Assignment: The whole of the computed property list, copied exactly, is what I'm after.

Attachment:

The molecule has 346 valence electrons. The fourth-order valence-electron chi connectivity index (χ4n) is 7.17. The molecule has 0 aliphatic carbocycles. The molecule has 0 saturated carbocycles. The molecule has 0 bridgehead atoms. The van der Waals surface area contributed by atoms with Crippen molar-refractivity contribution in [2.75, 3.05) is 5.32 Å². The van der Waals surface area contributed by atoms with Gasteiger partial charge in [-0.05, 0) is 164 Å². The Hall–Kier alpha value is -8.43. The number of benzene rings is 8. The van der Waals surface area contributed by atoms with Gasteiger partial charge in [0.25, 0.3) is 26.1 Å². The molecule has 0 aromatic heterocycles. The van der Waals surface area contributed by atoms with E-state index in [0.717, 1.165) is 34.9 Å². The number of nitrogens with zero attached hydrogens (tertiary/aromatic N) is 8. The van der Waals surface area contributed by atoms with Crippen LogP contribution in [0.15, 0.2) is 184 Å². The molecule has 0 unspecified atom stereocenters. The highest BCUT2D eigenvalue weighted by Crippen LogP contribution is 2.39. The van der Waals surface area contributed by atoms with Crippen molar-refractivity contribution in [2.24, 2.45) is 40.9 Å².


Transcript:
The molecule has 346 valence electrons. The fourth-order valence-electron chi connectivity index (χ4n) is 7.17. The molecule has 0 aliphatic carbocycles. The molecule has 0 saturated carbocycles. The molecule has 0 bridgehead atoms. The van der Waals surface area contributed by atoms with Crippen molar-refractivity contribution in [2.75, 3.05) is 5.32 Å². The van der Waals surface area contributed by atoms with Gasteiger partial charge in [-0.05, 0) is 164 Å². The Hall–Kier alpha value is -8.43. The number of benzene rings is 8. The van der Waals surface area contributed by atoms with Gasteiger partial charge in [0.25, 0.3) is 26.1 Å². The molecule has 0 aromatic heterocycles. The van der Waals surface area contributed by atoms with E-state index in [0.717, 1.165) is 34.9 Å². The number of nitrogens with zero attached hydrogens (tertiary/aromatic N) is 8. The van der Waals surface area contributed by atoms with Crippen LogP contribution in [0.15, 0.2) is 184 Å². The molecule has 0 unspecified atom stereocenters. The highest BCUT2D eigenvalue weighted by Crippen LogP contribution is 2.39. The van der Waals surface area contributed by atoms with Crippen molar-refractivity contribution in [2.24, 2.45) is 40.9 Å².